“Me either,” Holly whispered. “As you know! But you know, like, two by two?”

“Right,” I said. Right, except me. Like the unchosen llama or hippopotamus or squirrel, I was suddenly and publicly alone.

Paired with this, what, porcupine? Or, to be fair, koala. Whatever, something slightly exotic and sweet. But not two of a kind with me at all.

What happened to the animals stranded alone like that on the ground in front of the ark? The left-out animals, the third ones? I’d never thought about them before. Did they slink away, or did they strike?

If you’re the third lion, you’re dead.

Worse than dead, being the third lion, the extra elephant: condemned to the rising flood. Pre-dead, and knowing it.

Knowing, as you watch the other animals go two by two, that there’d be no place for you inside the ark, no safety. That this is your fate, the end of the line for you. You’d just have to stand there in the drizzle. Alone, abandoned. An unchosen elephant alongside the third koala, maybe, but not half a pair, so basically alone. A random. Watching the two elephants who’d just been right beside you, one of them the one you’d expected to be your partner, as they swish their tails (ponytails) behind them in self-satisfied unison, going giggling up the gangplank onto the ark.

Feeling the floodwaters rise around your sagging ankles.

Ava was catching Britney. Britney was falling, backward, gracefully, toward Ava. Drop her, I wished horribly at them. My mom thinks I am nice. I am obviously not.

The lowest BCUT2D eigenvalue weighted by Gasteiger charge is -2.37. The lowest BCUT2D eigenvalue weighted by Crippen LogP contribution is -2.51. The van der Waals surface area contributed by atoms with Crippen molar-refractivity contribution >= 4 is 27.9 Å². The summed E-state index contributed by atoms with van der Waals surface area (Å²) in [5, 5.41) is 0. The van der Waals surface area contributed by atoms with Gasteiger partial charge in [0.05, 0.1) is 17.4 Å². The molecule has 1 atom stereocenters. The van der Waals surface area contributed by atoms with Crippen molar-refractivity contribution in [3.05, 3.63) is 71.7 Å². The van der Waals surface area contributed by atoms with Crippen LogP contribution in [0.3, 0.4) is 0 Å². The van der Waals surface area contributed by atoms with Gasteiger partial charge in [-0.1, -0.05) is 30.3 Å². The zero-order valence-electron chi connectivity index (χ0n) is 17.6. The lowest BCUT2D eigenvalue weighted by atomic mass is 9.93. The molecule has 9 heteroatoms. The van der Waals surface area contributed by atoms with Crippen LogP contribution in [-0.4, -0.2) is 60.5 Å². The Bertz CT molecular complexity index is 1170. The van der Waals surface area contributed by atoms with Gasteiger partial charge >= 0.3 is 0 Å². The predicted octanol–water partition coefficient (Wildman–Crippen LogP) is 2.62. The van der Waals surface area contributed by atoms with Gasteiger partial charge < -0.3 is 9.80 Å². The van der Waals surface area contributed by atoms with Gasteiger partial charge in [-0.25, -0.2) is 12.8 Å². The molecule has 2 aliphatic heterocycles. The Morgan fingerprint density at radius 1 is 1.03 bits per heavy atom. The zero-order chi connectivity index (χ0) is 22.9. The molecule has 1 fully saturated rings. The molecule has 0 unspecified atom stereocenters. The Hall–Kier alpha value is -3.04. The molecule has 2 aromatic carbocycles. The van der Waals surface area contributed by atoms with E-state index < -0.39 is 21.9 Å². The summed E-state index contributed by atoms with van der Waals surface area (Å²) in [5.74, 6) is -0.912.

The two of them were laughing. Shrieking, just like Madeleine and Isabel, who were also falling backward at each other, taking turns.

I looked full-on at Holly for the first time, with her thick blue-framed glasses, her short cloud of black hair. She was looking back at me. Her face was serious, her mouth a straight line.

Worse than alone, I thought at her sweet, solemn face.

She turned around. I held out my arms for her to fall backward toward me. I felt her pouf of weight hit my arms, and stumbled to not drop her. I succeeded, but it was close.

She was light.

She stood up and faced me again without smiling. “Your turn,” she said.

“No, thanks,” I said.

“You can trust me,” she said. Her eyes are huge and gray, like a manga drawing.

I turned my back to her.

I let myself fall, but not because I trusted Holly. How could I?

Her. Anybody.

I let myself fall backward because who even cares.

She caught me.

Whatever.

It’s not like falling flat on the floor would have made my day worse.

Author

Rachel Vail never intended to become a writer. As a teenager she believed her only skill was eavesdropping, and therefore she planned to become a spy. But as a freshman at Georgetown University, Vail realized that her skill could be put to use. By writing down conversations she overheard, the stories in her head evolved into plays, and eventually into novels. Vail is the author of Wonder and lives in New York City with her husband and their son. View titles by Rachel Vail